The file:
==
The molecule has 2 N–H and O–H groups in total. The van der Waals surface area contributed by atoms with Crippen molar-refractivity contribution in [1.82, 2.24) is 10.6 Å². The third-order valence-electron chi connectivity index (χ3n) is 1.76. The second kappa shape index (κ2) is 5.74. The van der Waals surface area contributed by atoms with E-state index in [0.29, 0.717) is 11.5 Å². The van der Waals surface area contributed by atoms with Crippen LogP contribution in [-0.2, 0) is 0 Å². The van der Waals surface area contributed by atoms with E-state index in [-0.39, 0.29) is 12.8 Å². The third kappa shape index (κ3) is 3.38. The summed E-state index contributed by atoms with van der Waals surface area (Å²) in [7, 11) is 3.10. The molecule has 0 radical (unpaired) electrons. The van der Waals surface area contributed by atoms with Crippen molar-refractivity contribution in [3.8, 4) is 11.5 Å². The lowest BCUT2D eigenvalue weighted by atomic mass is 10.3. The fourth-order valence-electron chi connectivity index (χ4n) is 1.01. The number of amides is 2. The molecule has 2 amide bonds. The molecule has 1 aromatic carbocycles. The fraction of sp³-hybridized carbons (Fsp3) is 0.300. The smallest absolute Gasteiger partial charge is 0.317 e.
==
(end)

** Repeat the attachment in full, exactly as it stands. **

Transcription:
The molecule has 2 N–H and O–H groups in total. The van der Waals surface area contributed by atoms with Crippen molar-refractivity contribution in [1.82, 2.24) is 10.6 Å². The third-order valence-electron chi connectivity index (χ3n) is 1.76. The second kappa shape index (κ2) is 5.74. The van der Waals surface area contributed by atoms with E-state index in [0.29, 0.717) is 11.5 Å². The van der Waals surface area contributed by atoms with Crippen LogP contribution in [-0.2, 0) is 0 Å². The van der Waals surface area contributed by atoms with E-state index in [-0.39, 0.29) is 12.8 Å². The third kappa shape index (κ3) is 3.38. The summed E-state index contributed by atoms with van der Waals surface area (Å²) in [7, 11) is 3.10. The molecule has 0 radical (unpaired) electrons. The van der Waals surface area contributed by atoms with Crippen molar-refractivity contribution in [3.8, 4) is 11.5 Å². The lowest BCUT2D eigenvalue weighted by atomic mass is 10.3. The fourth-order valence-electron chi connectivity index (χ4n) is 1.01. The number of amides is 2. The molecule has 2 amide bonds. The molecule has 1 aromatic carbocycles. The fraction of sp³-hybridized carbons (Fsp3) is 0.300. The smallest absolute Gasteiger partial charge is 0.317 e.